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Helping people think straight about alcohol

David Evans, content designer for the Register with a GP surgery service, says it’s difficult to get accurate answers about people’s smoking and alcohol consumption – and explains what the team is doing to improve the way people assess their intake.

The Register with a GP surgery service asks patients a variety of questions about themselves as part of the standard registration process, giving practice staff valuable health information from day 1. To enable better care, users are asked lifestyle questions, including those relating to their alcohol intake and smoking habits.

Glasses of alcohol being clinked together

Over the last 6 months, we have carried out qualitative research with members of the public to explore how they respond to questions asked on the online registration form. We discovered that some users only consider beer, wine or spirits as alcohol – or, at least, they don’t consider other alcoholic drinks worth reporting to their GP.

The National Institute for Health and Care Excellence (NICE) today issued draft quality standards that stress the importance of correctly gathering information on people's alcohol habits.

If registration forms aren't working, GP teams may not be getting accurate information about drinkers of alcopops, cocktails, mulled wine and other spirit-enhanced beverages, in particular. 

As one of the people we talked to said: ”I might have a shot of Baileys in a hot chocolate, but that’s not alcohol, right?”

A nightly drinker of hot chocolate with a single shot of Irish cream liqueur would actually earn a score of 4 on the Alcohol use disorders identification test consumption (AUDIT C). That’s still low risk if that is all that patient is consuming, but if people aren’t registering all types of alcohol, it could make a big difference to the overall picture.

Some users only consider beer, wine or spirits as alcohol.

There are other reasons patients can be reluctant to provide honest or accurate answers to questions about drinking and smoking, including religious, cultural, peer or family pressures. Some people are just wary of confronting themselves with how much they drink and smoke.

Counting all the shots

Our team within NHS Digital was tasked with improving the questions the NHS ask at the point of registration to make it easier to obtain accurate answers.

We’ve made questions more specific to help deal with the problem that some patients don’t think to report drinks containing alcohol or define alcohol as just beer, wine, or spirits.

We now ask, “How often do you drink alcohol or have a drink containing alcohol?”, and we include some examples in the supporting text.


We also found that counting units was a problem. To calculate an AUDIT C, GP teams need the quantity in units. But we know that patients struggle with what constitutes a ‘unit’. They better understand pints, bottles, cans and shots.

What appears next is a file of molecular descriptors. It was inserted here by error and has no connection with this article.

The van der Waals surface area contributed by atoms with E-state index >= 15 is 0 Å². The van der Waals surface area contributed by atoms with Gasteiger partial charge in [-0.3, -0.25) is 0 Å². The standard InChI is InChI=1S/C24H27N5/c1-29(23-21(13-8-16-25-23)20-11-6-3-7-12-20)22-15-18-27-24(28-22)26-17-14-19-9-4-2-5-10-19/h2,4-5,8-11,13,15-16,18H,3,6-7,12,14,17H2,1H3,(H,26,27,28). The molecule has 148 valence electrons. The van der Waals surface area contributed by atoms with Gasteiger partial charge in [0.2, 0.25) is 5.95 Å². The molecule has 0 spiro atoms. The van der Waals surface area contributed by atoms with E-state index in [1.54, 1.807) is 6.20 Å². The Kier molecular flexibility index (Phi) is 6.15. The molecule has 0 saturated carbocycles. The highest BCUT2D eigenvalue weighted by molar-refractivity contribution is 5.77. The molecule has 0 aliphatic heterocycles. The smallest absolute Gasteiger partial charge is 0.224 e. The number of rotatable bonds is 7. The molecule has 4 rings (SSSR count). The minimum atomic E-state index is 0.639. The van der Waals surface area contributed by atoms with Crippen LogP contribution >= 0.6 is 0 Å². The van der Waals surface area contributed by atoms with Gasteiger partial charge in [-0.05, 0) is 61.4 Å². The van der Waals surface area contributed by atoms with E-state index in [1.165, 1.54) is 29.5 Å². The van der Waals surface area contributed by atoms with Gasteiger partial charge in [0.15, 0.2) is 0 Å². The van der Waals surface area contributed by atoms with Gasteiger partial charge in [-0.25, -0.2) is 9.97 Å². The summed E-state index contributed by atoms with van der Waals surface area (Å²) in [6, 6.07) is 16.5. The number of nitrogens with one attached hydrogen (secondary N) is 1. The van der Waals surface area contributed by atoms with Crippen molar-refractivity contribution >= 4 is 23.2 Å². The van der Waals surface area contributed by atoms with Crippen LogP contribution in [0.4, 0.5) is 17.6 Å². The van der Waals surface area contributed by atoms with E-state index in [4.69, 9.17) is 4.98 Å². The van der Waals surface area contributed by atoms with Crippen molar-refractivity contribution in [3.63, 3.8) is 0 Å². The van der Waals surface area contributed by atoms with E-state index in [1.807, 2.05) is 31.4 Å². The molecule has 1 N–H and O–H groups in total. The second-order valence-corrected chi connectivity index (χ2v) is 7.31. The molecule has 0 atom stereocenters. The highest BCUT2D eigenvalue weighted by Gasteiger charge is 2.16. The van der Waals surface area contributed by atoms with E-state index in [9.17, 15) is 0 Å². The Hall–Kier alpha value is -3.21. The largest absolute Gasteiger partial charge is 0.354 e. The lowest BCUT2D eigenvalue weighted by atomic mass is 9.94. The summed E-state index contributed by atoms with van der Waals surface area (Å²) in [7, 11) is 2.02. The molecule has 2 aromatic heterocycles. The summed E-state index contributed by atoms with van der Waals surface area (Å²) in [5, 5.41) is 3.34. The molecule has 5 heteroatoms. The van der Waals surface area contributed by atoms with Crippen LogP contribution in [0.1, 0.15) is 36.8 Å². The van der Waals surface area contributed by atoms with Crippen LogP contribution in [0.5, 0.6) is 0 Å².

So, we presented the name, quantity, alcohol content and unit amount for a range of typical drinks in an easier to understand table. We also included the formula for calculating units, which is ‘quantity x alcohol content = units.



We found the question ‘Have you ever smoked’ improved the capture of current, former and occasional smokers. Some people who have never smoked said they were irritated by having to answer this question. While it needs to be asked of everyone, our improvement meant non-smokers could quickly exit this question set by selecting ‘No’ or ‘Prefer not to say'.


Similarly, the follow up ‘What best describes you?’ enables us to capture current smokers without the need for further questions.


Finally, capturing the date a smoker gave up means a patient can be given the right support early on to reduce the risk of re-starting.


Better data = better care

As a result of the changes, GP practices get the information they need to provide better care and advice to patients. They can now calculate an AUDIT C score quickly and more accurately – and that puts them in a better position to help people at the point of registration. In addition, the work we’ve done to amend the smoking questions means data of a higher quality will be fed into the Quality and Outcomes Framework (QOF). The ultimate aim of the QOF is to improve standards of care by assessing and benchmarking the quality-of-care patients receive.


The new-look smoking questions went live earlier this month, with the alcohol questions set to follow in the next few weeks. They are just one example of how we are continually making improvements to Register with a GP surgery based on feedback from both the patients that use our service to submit registration requests and the practices that process them. We are now working with over 500 practices to refine the service and, to date, have received around 100,000 submissions using our new online service.

GP practices can find out more about the service and enrol via our dedicated resource hub.

Related subjects

Everyone should be able to register with a GP surgery. Senior User Researcher Tamara Farrar worked with seldom heard groups to ensure their needs were considered when designing a new registration service.
Kerrie Hughes, Lead Service Designer for the new ‘Register with a GP surgery’ service, says registration is more than just paperwork – it’s about giving more people access to healthcare and helping GP practices to provide great care.


Last edited: 23 January 2024 2:44 pm